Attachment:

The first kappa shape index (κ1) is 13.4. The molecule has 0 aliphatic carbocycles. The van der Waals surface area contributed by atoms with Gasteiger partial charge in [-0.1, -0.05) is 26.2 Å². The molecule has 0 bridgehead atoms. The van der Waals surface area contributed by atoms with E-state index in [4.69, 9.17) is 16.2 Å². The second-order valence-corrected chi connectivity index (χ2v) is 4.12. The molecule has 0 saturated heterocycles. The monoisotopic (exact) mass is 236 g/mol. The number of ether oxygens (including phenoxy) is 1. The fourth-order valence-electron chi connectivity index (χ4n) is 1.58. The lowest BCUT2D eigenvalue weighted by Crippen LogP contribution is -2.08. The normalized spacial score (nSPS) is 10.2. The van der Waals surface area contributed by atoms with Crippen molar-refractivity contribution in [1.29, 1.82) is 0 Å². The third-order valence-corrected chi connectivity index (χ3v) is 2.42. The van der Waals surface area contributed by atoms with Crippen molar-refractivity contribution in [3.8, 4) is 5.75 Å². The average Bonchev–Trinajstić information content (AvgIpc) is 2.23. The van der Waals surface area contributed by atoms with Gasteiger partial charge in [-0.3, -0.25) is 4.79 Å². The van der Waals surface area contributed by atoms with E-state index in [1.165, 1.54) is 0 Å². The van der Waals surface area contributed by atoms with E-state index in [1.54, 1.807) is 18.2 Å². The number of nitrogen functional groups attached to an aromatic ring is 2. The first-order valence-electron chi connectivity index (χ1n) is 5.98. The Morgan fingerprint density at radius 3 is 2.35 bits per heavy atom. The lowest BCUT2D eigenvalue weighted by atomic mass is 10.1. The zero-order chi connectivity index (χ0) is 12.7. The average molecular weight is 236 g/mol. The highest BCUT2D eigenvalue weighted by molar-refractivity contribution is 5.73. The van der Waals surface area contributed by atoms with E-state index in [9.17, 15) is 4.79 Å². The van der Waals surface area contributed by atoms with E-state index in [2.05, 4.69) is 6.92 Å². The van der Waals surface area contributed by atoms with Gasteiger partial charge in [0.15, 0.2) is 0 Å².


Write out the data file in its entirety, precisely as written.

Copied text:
The first kappa shape index (κ1) is 13.4. The molecule has 0 aliphatic carbocycles. The van der Waals surface area contributed by atoms with Gasteiger partial charge in [-0.1, -0.05) is 26.2 Å². The molecule has 0 bridgehead atoms. The van der Waals surface area contributed by atoms with E-state index in [4.69, 9.17) is 16.2 Å². The second-order valence-corrected chi connectivity index (χ2v) is 4.12. The molecule has 0 saturated heterocycles. The monoisotopic (exact) mass is 236 g/mol. The number of ether oxygens (including phenoxy) is 1. The fourth-order valence-electron chi connectivity index (χ4n) is 1.58. The lowest BCUT2D eigenvalue weighted by Crippen LogP contribution is -2.08. The normalized spacial score (nSPS) is 10.2. The van der Waals surface area contributed by atoms with Crippen molar-refractivity contribution in [1.29, 1.82) is 0 Å². The third-order valence-corrected chi connectivity index (χ3v) is 2.42. The van der Waals surface area contributed by atoms with Crippen molar-refractivity contribution in [3.8, 4) is 5.75 Å². The average Bonchev–Trinajstić information content (AvgIpc) is 2.23. The van der Waals surface area contributed by atoms with Gasteiger partial charge in [-0.3, -0.25) is 4.79 Å². The van der Waals surface area contributed by atoms with E-state index in [1.165, 1.54) is 0 Å². The van der Waals surface area contributed by atoms with E-state index in [1.54, 1.807) is 18.2 Å². The number of nitrogen functional groups attached to an aromatic ring is 2. The first-order valence-electron chi connectivity index (χ1n) is 5.98. The Morgan fingerprint density at radius 3 is 2.35 bits per heavy atom. The lowest BCUT2D eigenvalue weighted by atomic mass is 10.1. The zero-order chi connectivity index (χ0) is 12.7. The average molecular weight is 236 g/mol. The highest BCUT2D eigenvalue weighted by molar-refractivity contribution is 5.73. The van der Waals surface area contributed by atoms with E-state index in [9.17, 15) is 4.79 Å². The van der Waals surface area contributed by atoms with E-state index in [2.05, 4.69) is 6.92 Å². The van der Waals surface area contributed by atoms with Gasteiger partial charge in [0.15, 0.2) is 0 Å².